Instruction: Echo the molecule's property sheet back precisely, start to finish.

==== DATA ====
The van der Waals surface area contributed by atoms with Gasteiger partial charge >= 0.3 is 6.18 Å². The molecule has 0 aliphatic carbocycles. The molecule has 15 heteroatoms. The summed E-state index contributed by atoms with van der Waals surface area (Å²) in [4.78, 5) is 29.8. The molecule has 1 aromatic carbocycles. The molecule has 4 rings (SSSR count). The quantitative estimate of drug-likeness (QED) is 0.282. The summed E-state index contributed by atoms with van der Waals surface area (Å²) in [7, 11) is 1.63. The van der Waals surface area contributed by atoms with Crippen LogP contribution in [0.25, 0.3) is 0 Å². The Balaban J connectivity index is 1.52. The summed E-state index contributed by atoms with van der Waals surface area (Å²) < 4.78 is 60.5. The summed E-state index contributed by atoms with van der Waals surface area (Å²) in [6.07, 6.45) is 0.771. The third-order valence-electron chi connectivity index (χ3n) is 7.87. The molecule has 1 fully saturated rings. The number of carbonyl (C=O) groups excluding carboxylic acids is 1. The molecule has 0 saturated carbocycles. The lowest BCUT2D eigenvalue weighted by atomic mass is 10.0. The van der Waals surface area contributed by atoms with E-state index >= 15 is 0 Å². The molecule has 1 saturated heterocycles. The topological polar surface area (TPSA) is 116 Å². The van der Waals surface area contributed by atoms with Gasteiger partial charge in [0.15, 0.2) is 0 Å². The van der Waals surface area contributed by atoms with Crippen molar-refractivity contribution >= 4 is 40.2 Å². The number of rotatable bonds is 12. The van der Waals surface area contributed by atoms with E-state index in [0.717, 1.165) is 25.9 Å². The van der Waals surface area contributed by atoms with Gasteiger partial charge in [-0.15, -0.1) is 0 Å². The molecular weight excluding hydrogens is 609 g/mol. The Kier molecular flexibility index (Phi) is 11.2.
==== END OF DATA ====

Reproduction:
The van der Waals surface area contributed by atoms with Gasteiger partial charge >= 0.3 is 6.18 Å². The molecule has 0 aliphatic carbocycles. The molecule has 15 heteroatoms. The summed E-state index contributed by atoms with van der Waals surface area (Å²) in [4.78, 5) is 29.8. The molecule has 1 aromatic carbocycles. The molecule has 4 rings (SSSR count). The quantitative estimate of drug-likeness (QED) is 0.282. The summed E-state index contributed by atoms with van der Waals surface area (Å²) in [7, 11) is 1.63. The van der Waals surface area contributed by atoms with Crippen LogP contribution in [0.25, 0.3) is 0 Å². The Balaban J connectivity index is 1.52. The summed E-state index contributed by atoms with van der Waals surface area (Å²) < 4.78 is 60.5. The summed E-state index contributed by atoms with van der Waals surface area (Å²) in [6.07, 6.45) is 0.771. The third-order valence-electron chi connectivity index (χ3n) is 7.87. The molecule has 1 fully saturated rings. The number of carbonyl (C=O) groups excluding carboxylic acids is 1. The molecule has 0 saturated carbocycles. The lowest BCUT2D eigenvalue weighted by atomic mass is 10.0. The van der Waals surface area contributed by atoms with E-state index >= 15 is 0 Å². The molecule has 1 saturated heterocycles. The topological polar surface area (TPSA) is 116 Å². The van der Waals surface area contributed by atoms with Gasteiger partial charge in [0.15, 0.2) is 0 Å². The van der Waals surface area contributed by atoms with Crippen molar-refractivity contribution >= 4 is 40.2 Å². The number of rotatable bonds is 12. The van der Waals surface area contributed by atoms with E-state index in [0.717, 1.165) is 25.9 Å². The van der Waals surface area contributed by atoms with Gasteiger partial charge in [-0.15, -0.1) is 0 Å². The molecular weight excluding hydrogens is 609 g/mol. The Kier molecular flexibility index (Phi) is 11.2.